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  34. asicer

    asicer Final Approach

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    Check the fuel for her. Problem solved.
     
  35. woodchucker

    woodchucker Pattern Altitude

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    The inboard right wing sump in our club Tiger is recessed and angled weird. I have to literally crawl under it to get the sump positioned properly. The Cherokee is much easier to sump with the external guides.

    Just wanted to mention for the OP ... low wing planes offer some potential challenges to think about. I mean, the Tiger is still my favorite for many reasons though.
     
  36. bflynn

    bflynn Final Approach

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    An Ercoupe is really, really light on the rudder pedals.
     
  37. asicer

    asicer Final Approach

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    Some drains extend out to the sump cover, some don't. Obviously, the ones that extend out are easier to sample.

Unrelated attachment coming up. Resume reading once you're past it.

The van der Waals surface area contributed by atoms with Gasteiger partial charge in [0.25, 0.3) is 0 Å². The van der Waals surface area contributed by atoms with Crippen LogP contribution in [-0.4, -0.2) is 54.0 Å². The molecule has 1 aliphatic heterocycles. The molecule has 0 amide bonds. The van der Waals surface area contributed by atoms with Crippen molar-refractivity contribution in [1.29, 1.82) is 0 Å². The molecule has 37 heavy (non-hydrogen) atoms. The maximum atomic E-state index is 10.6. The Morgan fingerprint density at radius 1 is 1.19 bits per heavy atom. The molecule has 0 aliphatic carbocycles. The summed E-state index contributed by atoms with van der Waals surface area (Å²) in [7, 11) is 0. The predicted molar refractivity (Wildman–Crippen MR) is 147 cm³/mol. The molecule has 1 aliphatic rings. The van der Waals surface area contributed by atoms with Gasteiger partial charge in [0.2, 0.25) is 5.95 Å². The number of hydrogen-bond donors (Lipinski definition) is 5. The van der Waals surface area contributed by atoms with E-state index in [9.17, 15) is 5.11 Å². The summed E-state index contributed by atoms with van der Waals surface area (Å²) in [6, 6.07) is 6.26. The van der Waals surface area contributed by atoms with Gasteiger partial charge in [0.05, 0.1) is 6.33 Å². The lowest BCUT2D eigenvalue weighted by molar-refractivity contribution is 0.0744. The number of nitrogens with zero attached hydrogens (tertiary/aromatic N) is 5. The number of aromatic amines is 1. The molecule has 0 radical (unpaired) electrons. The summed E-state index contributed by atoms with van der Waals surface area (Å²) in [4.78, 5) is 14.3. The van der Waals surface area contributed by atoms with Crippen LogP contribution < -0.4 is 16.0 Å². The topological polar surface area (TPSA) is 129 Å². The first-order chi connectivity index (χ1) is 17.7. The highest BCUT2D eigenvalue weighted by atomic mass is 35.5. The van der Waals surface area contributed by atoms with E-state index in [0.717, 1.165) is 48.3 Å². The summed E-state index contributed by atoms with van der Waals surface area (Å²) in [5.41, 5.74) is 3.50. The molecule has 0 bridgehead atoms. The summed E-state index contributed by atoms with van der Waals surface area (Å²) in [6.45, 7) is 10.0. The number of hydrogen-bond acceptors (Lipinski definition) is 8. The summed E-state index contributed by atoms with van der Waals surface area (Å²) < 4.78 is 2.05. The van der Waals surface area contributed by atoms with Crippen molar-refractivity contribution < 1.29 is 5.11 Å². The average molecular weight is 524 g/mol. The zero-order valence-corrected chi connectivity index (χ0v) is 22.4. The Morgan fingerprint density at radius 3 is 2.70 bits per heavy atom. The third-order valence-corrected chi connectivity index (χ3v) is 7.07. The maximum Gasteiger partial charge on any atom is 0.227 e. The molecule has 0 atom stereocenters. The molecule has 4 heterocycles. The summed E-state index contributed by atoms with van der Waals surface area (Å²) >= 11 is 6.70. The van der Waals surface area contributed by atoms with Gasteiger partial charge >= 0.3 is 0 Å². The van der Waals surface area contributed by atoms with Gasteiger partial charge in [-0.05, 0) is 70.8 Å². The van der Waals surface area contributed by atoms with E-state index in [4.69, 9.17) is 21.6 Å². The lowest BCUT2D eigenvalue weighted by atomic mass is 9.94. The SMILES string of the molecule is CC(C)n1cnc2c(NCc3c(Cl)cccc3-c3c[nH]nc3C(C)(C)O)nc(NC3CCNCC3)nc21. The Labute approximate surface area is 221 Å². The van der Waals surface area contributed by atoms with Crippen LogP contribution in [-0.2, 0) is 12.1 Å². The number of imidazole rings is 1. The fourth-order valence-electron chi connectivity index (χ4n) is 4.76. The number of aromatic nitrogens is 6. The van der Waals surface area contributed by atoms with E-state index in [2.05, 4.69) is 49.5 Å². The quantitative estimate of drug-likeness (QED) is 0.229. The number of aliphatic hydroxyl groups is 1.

38. wrbix

    wrbix Pattern Altitude

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    I’m guessing the incorrect sump valve must’ve been installed there
     
  39. BrianNC

    BrianNC En-Route

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    Somebody didn't read the whole OP.

    [​IMG]
     
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  40. woodchucker

    woodchucker Pattern Altitude

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    I don’t know. All four are the same design. It’s just that one that is a pain.